Massachusetts consists of the fourteen counties. Massachusetts has abolished seven of its
fourteen county governments, leaving five Counties with county-level local government (Barnstable, Bristol,
Dukes, Norfolk, Plymouth) and two, Nantucket County and Suffolk County, with combined county/city government. The oldest counties still in Massachusetts are Essex County, Middlesex County, and Suffolk County, created in 1643 with the original Norfolk County which was absorbed by New Hampshire and bears no relation to the modern Norfolk County.
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Franklin County is a nongovernmental county located in the state of Massachusetts. Based on the 2010 census, the population was 71,372,
which makes it the least-populous county on the Massachusetts mainland, and the third-least populous county in the state. Its largest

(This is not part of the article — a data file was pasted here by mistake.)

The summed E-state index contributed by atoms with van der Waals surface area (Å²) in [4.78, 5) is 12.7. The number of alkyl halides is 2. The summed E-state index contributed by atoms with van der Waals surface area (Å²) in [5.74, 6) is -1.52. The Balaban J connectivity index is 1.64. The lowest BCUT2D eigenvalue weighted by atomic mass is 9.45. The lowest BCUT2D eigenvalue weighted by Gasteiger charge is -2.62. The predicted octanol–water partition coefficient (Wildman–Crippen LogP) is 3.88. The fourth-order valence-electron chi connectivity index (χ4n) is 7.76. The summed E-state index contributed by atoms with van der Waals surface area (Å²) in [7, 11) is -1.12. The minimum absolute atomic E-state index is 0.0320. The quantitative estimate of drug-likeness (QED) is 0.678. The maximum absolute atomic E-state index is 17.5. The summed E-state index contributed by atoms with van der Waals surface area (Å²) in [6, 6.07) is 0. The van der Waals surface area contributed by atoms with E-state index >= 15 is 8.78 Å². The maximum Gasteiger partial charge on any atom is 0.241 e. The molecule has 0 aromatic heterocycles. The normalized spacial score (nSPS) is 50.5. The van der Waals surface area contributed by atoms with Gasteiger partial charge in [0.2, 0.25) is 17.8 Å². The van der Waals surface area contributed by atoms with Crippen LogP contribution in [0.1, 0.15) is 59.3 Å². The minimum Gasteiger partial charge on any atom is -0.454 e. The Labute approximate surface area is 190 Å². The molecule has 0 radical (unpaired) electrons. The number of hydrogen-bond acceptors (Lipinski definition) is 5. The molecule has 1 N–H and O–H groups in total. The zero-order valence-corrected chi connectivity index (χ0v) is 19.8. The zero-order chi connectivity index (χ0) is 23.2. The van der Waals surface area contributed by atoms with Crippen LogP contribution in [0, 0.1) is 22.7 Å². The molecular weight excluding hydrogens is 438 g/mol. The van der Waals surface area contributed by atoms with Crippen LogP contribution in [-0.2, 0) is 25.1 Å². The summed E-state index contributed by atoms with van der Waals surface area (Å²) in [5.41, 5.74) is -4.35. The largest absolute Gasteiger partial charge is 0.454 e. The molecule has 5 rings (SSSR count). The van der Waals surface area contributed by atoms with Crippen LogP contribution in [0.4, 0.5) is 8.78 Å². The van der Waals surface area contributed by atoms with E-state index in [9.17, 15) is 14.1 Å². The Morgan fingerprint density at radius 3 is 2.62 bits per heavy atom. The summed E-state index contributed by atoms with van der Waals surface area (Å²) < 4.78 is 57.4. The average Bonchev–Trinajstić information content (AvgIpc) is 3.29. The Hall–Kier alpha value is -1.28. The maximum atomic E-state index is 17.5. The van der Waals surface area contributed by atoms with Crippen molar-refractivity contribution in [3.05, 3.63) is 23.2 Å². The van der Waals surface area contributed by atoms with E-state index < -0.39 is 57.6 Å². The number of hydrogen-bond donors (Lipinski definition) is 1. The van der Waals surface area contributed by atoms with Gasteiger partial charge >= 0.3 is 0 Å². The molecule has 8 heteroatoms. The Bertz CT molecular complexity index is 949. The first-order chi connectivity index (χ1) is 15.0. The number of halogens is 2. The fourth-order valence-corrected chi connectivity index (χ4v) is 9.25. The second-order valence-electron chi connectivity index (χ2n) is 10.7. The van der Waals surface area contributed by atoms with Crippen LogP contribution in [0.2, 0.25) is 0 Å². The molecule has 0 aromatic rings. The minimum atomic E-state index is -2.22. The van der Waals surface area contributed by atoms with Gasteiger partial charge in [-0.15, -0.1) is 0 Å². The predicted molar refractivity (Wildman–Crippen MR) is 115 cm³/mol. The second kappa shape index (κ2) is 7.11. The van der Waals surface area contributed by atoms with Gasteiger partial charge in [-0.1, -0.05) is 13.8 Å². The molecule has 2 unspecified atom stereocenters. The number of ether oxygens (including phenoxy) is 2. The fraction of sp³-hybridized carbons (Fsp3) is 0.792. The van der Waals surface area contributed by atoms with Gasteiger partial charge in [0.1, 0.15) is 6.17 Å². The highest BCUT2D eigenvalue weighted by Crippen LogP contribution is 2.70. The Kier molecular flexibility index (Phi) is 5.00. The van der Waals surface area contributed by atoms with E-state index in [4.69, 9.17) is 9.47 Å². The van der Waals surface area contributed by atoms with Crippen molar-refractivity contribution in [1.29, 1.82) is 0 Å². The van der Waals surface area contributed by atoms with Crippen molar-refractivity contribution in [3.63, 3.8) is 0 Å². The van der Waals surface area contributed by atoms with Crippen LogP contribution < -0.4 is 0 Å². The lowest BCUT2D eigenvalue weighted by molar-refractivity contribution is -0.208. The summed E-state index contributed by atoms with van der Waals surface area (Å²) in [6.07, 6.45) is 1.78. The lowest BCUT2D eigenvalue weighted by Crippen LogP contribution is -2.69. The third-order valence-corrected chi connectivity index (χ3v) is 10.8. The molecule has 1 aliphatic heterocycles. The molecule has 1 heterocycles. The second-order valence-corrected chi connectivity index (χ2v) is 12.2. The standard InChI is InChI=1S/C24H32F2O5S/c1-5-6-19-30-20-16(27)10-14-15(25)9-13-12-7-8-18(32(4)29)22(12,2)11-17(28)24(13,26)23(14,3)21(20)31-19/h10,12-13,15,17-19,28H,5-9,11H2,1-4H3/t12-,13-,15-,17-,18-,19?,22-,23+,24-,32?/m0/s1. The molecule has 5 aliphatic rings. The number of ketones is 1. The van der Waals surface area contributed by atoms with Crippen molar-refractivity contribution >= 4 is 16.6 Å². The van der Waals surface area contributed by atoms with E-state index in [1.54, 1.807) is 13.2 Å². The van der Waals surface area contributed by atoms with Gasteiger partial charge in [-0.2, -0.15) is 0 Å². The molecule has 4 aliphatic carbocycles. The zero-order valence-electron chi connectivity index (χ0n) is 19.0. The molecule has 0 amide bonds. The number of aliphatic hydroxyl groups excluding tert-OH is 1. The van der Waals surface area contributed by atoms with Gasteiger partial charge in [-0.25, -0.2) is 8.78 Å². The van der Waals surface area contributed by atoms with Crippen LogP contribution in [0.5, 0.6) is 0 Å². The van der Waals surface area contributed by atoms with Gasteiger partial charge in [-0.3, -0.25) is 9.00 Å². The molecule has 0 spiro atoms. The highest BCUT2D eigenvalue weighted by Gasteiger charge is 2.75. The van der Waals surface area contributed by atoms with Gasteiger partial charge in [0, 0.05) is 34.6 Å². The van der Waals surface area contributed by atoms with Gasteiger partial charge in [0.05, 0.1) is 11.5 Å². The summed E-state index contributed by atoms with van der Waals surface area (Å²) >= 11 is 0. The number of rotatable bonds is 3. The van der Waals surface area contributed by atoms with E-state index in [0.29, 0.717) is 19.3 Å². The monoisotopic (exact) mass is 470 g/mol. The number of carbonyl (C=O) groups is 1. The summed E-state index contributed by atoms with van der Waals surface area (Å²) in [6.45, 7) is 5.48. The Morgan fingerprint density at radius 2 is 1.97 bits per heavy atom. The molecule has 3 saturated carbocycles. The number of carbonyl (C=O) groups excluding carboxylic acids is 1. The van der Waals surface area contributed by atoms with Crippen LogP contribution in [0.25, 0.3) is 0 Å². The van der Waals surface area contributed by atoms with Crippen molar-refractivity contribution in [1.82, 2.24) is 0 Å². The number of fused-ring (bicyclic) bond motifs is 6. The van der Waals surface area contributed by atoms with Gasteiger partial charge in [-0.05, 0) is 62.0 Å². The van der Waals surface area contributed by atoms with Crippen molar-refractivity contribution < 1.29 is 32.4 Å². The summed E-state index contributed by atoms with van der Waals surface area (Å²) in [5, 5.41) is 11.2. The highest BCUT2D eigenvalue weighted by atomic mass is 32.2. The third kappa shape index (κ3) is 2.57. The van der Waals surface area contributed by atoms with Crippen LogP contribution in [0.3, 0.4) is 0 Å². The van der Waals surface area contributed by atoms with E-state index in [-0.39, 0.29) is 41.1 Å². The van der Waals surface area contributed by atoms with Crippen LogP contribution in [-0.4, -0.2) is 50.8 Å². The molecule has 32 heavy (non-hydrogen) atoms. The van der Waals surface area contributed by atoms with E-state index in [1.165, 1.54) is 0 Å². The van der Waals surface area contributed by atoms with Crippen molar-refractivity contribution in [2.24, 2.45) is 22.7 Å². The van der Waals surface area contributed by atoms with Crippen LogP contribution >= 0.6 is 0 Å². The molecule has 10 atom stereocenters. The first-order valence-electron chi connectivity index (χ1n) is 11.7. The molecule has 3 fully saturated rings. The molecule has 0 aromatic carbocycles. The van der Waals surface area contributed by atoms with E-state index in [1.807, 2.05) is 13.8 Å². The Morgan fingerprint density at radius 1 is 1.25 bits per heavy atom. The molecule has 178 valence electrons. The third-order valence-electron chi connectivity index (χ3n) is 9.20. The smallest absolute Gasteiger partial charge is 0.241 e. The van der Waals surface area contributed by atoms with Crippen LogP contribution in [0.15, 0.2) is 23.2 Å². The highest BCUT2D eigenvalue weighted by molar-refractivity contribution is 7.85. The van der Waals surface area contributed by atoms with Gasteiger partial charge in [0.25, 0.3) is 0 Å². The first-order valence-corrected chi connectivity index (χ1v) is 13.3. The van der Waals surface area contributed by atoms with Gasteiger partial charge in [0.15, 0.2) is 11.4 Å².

community and traditional county seat is Greenfield.
Franklin County comprises the Greenfield Town, MA Micropolitan Statistical Area, which is included in the Springfield-Greenfield Town, MA
Combined Statistical Area.
Etymology - Origin of Franklin County Name
For Benjamin Franklin (1706 - 1790), early American scientist, diplomat, and politician
Established 1811 from Hampshire County. County seat: Greenfield.
Franklin County is located in north central Massachusetts. It is bordered by the Massachusetts counties of
Worcester to the east, Hampshire to the south, and Berkshire to the west. The Vermont counties of Bennington and
Windham, and the New Hampshire county of Cheshire, are at its northern boundary.
Geography: Land and Water
As reported by the Census Bureau, the county has a total area of 725 square miles (1,877 km2), of which, 702
square miles (1,818 km2) of it is land and 23 square miles (59 km2) of it (3.13%) is water. central southern
Franklin is dominated by the northern end of the pioneer valley with steep hills slowly rising on either side of the